In other words, for some real number \( \alpha \), the location of the images is given by: \[ Image(\underline{x}^a) =\underline{x}^a \alpha = ( x_1^a , x_2^a , x_3^a ) \alpha \] The image is on the screen so \[ \nu = x_3^a \alpha \] and so \[ \alpha = \frac{\nu}{x_3^a} \] hence \[ Image(\underline{x}^a) = ( \frac{x_1^a}{x_3^a} , \frac{x_2^a}{x_3^a} , 1 ) \nu \] Now suppose we had a line segment running from \( \underline{x}^a \) to \( \underline{x}^b \)

Let \( \underline{x}^{\lambda} \) be a point on that line segment such that: \[ \underline{x}^{\lambda} = \underline{x}^a ( 1 - \lambda) + \underline{x}^b \lambda \] where \( 0 \le \lambda \le 1\)
So \[ Image(\underline{x}^{\lambda}) = \left( \frac{x^a_1 (1 - \lambda ) + x^b_1 \lambda }{x^a_3 (1 - \lambda ) + x^b_3 \lambda} , \frac{x^a_2 (1 - \lambda ) + x^b_2 \lambda }{x^a_3 (1 - \lambda ) + x^b_3 \lambda} , 1 \right) \nu \] If we let \[ \beta =\frac{ x^b_3 \lambda}{x^a_3 (1 - \lambda ) + x^b_3 \lambda} \] then after doing some algebra we find: \[ Image(\underline{x}^{\lambda}) = \left( \frac{x^a_1}{x^a_3} ( 1 - \beta) + \frac{x^b_1}{x^b_3} \beta , \frac{x^a_2}{x^a_3} ( 1 - \beta) + \frac{x^b_2}{x^b_3} \beta , 1 \right) \nu \] And as we vary \( \lambda \), \( \beta \) changes and the image traces out a line segment on the screen from \( ( \frac{x^a_1}{x^a_3} , \frac{x^a_2}{x^a_3}, 1 ) \nu \) to \( ( \frac{x^b_1}{x^b_3} , \frac{x^b_2}{x^b_3}, 1 ) \nu \)
So we have shown that in our model, the image of a straight line segment is a straight line segment.
It took some effort using algebra to get to that statement. It turns out we could have arrived at that statement using some geometry. The image of the line segment from \( \underline{x}^a\) to \( \underline{x}^b\) will be along the intersection of the plain \( x_3 = \nu \) and the plane containing \( \underline{x}^a\), \( \underline{x}^b\) and the origin. The intersection of two planes is a line and so the image of the straight line segment will be a straight line segment.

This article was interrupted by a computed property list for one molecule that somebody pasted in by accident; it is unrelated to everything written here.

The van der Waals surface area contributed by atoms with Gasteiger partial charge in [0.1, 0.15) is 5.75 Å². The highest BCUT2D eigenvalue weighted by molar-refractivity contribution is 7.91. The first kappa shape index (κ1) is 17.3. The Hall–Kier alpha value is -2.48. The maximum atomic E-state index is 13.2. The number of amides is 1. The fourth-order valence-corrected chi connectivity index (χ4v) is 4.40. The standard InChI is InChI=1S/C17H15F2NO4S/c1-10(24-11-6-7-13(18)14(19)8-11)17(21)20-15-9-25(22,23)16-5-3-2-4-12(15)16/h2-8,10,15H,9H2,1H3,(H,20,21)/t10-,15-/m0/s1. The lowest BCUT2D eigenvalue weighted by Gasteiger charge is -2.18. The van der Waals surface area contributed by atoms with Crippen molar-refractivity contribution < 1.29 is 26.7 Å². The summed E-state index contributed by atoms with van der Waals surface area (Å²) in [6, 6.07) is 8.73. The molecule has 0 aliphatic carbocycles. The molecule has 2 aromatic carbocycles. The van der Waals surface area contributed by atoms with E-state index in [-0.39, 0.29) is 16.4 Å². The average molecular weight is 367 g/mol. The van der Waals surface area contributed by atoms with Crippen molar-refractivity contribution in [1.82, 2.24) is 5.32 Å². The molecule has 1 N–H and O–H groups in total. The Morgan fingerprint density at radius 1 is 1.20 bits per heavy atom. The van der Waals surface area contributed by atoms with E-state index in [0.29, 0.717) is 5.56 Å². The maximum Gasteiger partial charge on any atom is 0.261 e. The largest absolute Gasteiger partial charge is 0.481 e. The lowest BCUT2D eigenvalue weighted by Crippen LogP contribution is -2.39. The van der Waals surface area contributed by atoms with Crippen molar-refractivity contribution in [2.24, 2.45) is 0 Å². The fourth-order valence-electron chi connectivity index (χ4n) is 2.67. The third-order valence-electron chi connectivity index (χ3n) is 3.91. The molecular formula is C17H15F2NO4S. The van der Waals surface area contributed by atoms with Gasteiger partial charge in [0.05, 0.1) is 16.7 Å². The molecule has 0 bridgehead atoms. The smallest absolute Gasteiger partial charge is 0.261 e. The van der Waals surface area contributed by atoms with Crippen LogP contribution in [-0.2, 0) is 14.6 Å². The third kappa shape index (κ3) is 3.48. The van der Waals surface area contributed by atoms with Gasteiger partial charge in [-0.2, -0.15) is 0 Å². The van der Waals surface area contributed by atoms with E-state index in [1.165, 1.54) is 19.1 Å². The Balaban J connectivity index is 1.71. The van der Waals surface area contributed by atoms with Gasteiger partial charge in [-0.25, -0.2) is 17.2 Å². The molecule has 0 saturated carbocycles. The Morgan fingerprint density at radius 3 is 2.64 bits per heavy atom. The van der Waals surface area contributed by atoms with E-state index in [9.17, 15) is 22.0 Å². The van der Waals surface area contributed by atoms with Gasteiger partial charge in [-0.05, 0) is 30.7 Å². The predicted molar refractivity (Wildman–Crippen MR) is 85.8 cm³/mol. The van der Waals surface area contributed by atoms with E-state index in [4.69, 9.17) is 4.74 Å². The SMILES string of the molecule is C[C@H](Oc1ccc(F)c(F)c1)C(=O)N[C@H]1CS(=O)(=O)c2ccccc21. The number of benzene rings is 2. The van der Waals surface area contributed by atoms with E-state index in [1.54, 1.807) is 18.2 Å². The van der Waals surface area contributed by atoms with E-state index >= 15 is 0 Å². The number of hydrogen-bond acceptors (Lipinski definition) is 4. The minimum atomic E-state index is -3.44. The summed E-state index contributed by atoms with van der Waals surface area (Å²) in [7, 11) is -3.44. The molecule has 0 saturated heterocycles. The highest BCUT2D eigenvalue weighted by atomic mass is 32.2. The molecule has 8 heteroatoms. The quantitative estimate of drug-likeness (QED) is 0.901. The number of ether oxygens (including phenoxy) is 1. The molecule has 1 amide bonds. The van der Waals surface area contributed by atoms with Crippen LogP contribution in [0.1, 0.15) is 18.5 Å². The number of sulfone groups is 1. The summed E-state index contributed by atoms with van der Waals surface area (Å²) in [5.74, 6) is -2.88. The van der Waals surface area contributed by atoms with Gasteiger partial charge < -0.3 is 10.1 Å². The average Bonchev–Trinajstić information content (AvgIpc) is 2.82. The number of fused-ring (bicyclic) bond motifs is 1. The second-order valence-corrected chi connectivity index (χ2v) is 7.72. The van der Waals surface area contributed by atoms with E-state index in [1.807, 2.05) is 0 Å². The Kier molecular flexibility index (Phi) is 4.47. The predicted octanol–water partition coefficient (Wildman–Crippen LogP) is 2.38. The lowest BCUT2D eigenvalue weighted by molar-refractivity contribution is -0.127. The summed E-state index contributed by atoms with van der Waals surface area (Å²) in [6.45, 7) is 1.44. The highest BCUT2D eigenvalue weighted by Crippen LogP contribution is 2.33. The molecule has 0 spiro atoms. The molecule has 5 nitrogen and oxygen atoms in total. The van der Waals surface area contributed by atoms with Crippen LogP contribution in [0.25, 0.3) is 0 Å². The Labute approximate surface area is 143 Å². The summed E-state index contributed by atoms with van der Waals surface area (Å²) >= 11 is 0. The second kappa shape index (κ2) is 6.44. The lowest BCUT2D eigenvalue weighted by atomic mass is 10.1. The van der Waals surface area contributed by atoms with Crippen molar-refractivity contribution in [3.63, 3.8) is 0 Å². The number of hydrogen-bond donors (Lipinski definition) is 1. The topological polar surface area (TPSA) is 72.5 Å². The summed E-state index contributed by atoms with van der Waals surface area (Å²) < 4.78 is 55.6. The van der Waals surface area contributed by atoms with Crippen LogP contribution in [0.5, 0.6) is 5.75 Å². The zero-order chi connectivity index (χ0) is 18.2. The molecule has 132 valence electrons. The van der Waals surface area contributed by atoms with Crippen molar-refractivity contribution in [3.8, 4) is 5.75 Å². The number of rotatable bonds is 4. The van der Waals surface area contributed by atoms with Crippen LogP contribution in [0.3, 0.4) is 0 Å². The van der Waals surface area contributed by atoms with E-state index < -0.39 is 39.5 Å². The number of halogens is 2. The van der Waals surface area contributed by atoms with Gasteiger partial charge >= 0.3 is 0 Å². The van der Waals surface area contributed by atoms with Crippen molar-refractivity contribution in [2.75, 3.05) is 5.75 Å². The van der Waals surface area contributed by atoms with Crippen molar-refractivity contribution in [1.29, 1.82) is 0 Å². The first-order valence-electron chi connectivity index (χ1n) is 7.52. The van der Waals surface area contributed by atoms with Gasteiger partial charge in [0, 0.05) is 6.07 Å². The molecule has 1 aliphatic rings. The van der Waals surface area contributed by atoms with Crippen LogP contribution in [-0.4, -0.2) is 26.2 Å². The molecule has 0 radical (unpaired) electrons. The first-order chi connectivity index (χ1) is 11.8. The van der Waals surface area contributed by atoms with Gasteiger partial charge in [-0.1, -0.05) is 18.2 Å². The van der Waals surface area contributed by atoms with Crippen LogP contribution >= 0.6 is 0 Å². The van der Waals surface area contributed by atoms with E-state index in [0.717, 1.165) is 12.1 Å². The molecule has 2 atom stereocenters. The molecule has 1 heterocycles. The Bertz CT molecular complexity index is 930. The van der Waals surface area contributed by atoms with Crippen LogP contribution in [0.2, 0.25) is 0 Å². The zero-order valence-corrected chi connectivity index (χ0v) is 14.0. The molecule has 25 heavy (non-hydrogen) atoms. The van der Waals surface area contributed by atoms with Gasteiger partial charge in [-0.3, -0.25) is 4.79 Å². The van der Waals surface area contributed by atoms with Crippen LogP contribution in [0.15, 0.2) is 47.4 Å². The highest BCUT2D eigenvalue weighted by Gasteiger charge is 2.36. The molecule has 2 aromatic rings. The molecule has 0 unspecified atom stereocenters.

Again let us consider the image of a line segment from \( \underline{x}^a\) to \( \underline{x}^b\) but this time let's assume that both \( \underline{x}^a\) and \( \underline{x}^b\) are equidistant from the plane containing the screen at \( x_3 = \nu \).
So \[ x^a_3 = x^b_3 \] In this case, the image will be rendered along the line segment from \( \left( \frac{x_1^a}{x^a_3}, \frac{x_2^a}{x^a_3} , 1 \right) \nu \)
to \( \left( \frac{x_1^b}{x^a_3}, \frac{x_2^b}{x^a_3} , 1 \right) \nu \)
Ignoring for a moment the \( x_3 \) axis, we find the slope of the line segment from \( \underline{x}^a\) to \( \underline{x}^b\), in the \( x_1 \) , \(x_2 \) plane is: \[ slope_{12}( \underline{x}^a, \underline{x}^b) = \frac{x^b_2 - x^a_2}{x^b_1 - x^a_1} \] which is the same as the slope of the line segment from \( Image( \underline{x}^a ) \) to \( Image( \underline{x}^b ) \).
So in this case the slope is preserved.
From a practical point of view, if a camera is pointing in the horizontal plane and it is used to take a photo of a building with some vertical lines, then those vertical lines will be preserved in the photo.

The image of a horizontal line segment which is parallel to the \( x_3 = \nu \) pane ( parallel to the screen ), will be rendered as a horizontal line in the photo.
So if you take a photo with the camera pointing perpendicularly at a wall, then horizontal lines on that wall will be horizontal lines in the photo.
If you are perpendicular to a flat straight road, then a line at the edge of a road will appear as horizontal, going across a photo.

On the other hand, if the photographer is very close to a building and points the camera upwards, then the real vertical axis will not be parallel to the \( x_2 \) axis and so a real-life vertical line, may not appear to be vertical in the photo. In fact the building may appear to lean back in the photo.

All bets are off when a fish-eye lens is used and then the image is rendered on a flat screen. The objects in the image will not be aligned with the real objects and you may observe straight lines to appear to become curved in the photo.

Saturday, April 1, 2017

Efficient machine learning

Suppose we have a set of data from which we wish to train a machine learning algorithm and the data keeps growing and growing. We'd like an efficient algorithm that will put more weight on the recent results and we would like it to be straight forward to keep up dated, even if we have hundreds of millions of rows of data. What can we do? Well, in this post I will suggest an algorithm that is very efficient at dealing with large data sets. It can learn from old data, but it doesn't need the old data to be stored.